Jessie moved to Hood Co. before 1870.  He is listed in the 1870 Federal Census by Thomas Ford, Assistant Marshall, who enumerated 498 households from 11 Sept to 4 Oct 1870.  Jessie, age 62, is listed in household number 4 as a farmer from Virginia with property valued at $1000 and other assets valued at $300.  Living with him were Elizabeth, age 34 from Arkansas (listed KH for kitchen help, a typical listing for wives), Rubing, age 17 (listed as FL for farm laborer), Pleasant, age 14, John, age 12, Abede, age 7, and Stokely, age 5.  

"In 1880 he (Jessie) was living in Pct. 6, Hood Co. with a 2nd or 3rd wife." (History of Hood County (1895), by Thomas T. Ewell, p.127, mentions, "Esq. Jesse Walton an aged Justice of the Peace who flourished at Paluxy about 1880").   Jessie later moved to Glen Rose, TX where he is believed to have died in 1890.  
(Source: History of Navarro County by Annie Carpenter Love)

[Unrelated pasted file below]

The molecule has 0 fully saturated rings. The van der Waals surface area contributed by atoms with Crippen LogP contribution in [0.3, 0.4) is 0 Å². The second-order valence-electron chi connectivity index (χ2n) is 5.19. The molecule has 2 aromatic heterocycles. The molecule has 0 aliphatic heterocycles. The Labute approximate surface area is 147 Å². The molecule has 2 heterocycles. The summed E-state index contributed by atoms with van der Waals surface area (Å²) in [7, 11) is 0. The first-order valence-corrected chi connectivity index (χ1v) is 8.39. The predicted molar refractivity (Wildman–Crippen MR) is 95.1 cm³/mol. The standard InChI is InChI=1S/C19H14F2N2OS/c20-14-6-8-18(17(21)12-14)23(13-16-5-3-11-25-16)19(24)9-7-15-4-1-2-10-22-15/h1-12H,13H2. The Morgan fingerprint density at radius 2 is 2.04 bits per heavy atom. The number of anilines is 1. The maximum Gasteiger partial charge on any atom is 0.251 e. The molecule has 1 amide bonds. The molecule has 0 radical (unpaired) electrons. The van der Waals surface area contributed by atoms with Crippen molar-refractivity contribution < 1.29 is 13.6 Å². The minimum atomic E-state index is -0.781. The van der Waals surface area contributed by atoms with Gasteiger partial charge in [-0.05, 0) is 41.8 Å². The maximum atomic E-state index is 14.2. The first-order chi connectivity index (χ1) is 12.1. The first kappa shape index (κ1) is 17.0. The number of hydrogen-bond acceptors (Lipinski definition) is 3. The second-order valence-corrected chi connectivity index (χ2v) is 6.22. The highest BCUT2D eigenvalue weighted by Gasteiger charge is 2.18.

ELIJAH P. BISHOP - Served Nov. 1860 - June 1861

Born Jan. 5, 1833, he lived in the Rice community, has a short but active term in office.   The July election was contested by R. S. Tate, and after court action, Bishop was declared the winner.  The Civil War began soon afterward, and with the excitement and preparation going on over the county he was kept busy.  He resigned from office, joined the Confederate army and served as a captain in the 19th Texas Brigade.  He died Sept. 12, 1903 and is buried in the Rice Cemetery.


WILLIAM FOSTER, Served June 1861 - July 1865